Objective: To reassess the practical value of verbal autopsy data, which, in the absence of more definitive information, have been used to describe the causes of maternal mortality and to identify priorities in programmes intended to save women's lives in developing countries.
Methods: We reanalysed verbal autopsy data from a study of 145 maternal deaths that occurred in Guerrero, Querétaro and San Luis Potosí, Mexico, in 1995, taking into account other causes of death and the WHO classification system. The results were also compared with information given on imperfect death certificates.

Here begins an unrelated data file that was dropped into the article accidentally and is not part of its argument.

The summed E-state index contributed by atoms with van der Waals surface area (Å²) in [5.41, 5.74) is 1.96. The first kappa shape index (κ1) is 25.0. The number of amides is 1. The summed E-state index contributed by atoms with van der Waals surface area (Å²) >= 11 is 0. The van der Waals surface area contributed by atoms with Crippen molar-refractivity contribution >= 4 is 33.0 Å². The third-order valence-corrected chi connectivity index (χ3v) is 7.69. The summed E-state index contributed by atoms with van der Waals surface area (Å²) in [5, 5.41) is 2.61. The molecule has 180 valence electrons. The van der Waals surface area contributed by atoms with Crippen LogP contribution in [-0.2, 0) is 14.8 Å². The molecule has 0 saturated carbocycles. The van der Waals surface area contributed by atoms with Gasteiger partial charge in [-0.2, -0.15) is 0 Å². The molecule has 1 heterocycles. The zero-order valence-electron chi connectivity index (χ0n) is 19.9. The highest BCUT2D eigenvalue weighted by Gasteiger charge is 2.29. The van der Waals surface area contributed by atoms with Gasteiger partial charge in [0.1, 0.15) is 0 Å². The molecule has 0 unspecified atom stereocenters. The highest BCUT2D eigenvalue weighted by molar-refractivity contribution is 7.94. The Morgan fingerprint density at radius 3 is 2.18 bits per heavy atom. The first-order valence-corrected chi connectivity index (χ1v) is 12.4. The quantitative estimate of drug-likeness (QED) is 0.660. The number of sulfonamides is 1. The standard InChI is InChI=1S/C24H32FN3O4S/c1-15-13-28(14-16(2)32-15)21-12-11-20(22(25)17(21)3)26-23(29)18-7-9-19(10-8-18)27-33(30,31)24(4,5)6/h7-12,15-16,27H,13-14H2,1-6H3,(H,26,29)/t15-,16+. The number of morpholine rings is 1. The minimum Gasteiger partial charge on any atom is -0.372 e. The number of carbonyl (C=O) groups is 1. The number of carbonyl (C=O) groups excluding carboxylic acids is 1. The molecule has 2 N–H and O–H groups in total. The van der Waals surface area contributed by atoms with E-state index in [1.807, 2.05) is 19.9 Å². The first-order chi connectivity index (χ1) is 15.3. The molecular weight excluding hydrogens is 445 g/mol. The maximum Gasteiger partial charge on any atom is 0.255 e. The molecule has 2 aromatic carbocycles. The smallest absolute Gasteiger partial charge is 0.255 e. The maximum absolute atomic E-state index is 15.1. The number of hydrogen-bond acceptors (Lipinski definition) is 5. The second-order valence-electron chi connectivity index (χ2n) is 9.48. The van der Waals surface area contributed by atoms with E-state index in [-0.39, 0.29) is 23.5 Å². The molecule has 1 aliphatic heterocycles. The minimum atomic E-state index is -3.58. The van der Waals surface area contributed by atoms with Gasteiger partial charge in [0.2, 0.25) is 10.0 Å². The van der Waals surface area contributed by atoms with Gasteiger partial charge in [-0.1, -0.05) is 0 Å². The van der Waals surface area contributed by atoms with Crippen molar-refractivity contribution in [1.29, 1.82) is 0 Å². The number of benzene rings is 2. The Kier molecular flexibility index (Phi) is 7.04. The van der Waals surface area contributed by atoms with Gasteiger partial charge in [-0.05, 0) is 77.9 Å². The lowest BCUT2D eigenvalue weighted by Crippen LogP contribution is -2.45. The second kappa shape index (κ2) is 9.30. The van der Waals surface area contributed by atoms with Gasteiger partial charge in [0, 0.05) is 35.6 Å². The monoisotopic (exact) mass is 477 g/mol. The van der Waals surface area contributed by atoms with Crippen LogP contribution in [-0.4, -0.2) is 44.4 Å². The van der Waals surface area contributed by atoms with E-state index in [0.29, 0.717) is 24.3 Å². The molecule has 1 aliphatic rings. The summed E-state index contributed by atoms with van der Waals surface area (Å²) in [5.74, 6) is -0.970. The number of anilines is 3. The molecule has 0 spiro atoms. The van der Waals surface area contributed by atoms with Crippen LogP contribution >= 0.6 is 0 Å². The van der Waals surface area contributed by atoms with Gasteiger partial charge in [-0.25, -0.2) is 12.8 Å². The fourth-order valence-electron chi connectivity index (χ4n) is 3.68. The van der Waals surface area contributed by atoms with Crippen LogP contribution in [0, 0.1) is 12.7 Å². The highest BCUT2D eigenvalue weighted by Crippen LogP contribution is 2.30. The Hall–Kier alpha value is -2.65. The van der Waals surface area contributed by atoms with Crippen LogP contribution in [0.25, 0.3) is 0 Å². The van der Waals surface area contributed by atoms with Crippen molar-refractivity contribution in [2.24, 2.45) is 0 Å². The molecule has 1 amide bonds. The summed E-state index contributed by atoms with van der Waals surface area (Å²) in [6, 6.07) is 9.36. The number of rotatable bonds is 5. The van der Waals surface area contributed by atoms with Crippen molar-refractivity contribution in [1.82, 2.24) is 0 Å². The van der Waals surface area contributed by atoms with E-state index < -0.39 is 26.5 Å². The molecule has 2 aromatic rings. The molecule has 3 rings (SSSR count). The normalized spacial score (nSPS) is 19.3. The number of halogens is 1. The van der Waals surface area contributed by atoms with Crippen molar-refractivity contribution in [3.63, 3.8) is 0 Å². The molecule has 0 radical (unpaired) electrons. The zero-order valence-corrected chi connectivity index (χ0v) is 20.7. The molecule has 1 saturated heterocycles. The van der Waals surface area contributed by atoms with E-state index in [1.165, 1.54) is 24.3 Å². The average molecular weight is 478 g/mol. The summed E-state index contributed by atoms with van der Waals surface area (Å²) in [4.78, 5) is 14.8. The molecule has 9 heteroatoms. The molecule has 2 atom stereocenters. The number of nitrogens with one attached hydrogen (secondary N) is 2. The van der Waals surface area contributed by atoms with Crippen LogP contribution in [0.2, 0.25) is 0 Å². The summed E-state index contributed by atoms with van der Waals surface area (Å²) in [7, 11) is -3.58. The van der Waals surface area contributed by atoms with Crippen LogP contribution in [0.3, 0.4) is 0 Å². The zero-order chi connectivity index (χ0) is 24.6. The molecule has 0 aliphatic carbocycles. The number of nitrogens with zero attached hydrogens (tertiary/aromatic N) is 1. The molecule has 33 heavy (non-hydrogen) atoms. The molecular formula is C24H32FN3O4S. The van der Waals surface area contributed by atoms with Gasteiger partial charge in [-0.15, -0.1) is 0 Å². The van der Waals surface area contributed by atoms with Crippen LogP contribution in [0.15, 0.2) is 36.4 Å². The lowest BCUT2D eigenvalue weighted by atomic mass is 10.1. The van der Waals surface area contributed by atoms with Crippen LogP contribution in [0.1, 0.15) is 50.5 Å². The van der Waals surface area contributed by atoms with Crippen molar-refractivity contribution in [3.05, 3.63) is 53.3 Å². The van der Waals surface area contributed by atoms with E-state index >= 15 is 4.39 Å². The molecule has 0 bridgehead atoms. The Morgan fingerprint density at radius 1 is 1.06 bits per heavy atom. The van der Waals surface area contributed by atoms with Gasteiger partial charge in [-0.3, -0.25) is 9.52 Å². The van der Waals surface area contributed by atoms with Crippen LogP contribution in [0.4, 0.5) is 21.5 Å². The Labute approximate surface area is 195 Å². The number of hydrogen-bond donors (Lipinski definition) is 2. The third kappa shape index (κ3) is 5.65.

Findings: The reclassification showed wide variations in the attribution of maternal deaths to single specific medical causes.
Conclusion: The verbal autopsy methodology has inherent limitations as a means of obtaining histories of medical events. At best it may reconfirm the knowledge that mortality among poor women with little access to medical care is higher than that among wealthier women who have better access to such care.